SS River designs start with traditional hand beadwork inspired by the local landscape. Christine uses photos of this work as the basis for prints applied to premade garments and to develop custom printed fabric for Cut and Sew clothing. The fabric would be printed using dye sublimation. She has found two firms willing to print fabric; one in Korea and one in Vancouver and is leaning towards the latter. Working with Christine was an early test of whether the Fashion Zone could deliver product development support virtually and an opportunity to extend our reach geographically. Pattern making at the Fashion Zone usually starts with members’ patterns, which are then digitized, revised and graded using PAD System (computer-aided design software for apparel). With SS River the pattern work started with a Zoom chat and an email. Our digital pattern technician worked from Christine’s scanned sketches to create a pattern using the software. Revisions took place by video call, and the patterns were delivered using a Canada Post fixed rate box.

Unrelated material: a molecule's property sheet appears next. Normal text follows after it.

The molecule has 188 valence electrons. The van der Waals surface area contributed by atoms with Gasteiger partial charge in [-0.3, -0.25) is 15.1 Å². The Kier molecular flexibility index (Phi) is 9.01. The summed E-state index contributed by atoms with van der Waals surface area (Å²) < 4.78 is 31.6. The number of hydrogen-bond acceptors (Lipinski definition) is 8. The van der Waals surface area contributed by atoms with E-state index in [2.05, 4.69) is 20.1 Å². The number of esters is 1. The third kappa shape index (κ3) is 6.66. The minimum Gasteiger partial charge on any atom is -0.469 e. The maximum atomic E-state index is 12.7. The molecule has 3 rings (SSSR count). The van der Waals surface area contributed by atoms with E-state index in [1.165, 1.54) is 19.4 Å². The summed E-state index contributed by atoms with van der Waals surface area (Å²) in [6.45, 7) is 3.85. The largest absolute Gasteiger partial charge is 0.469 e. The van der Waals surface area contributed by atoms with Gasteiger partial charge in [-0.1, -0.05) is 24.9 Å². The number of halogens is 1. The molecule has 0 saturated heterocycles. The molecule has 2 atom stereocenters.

Christine enjoyed being part of the Fashion Zone community and appreciated being in a space where everyone could share ideas. Working with advisors Andrea Romero, Justine Woods and Riley Kucherian she developed a Brand Story, learned about product categories and worked on defining her competitive advantage.

Nadine W

Nadine Woods of Mayana Genevière

Mayana Genevière is a fast-growing luxury lingerie start-up that’s powered by a small and passionate team. Women-owned and operated, this social enterprise produces all of their undergarments ethically using sustainable fabrics in their own factory in Toronto.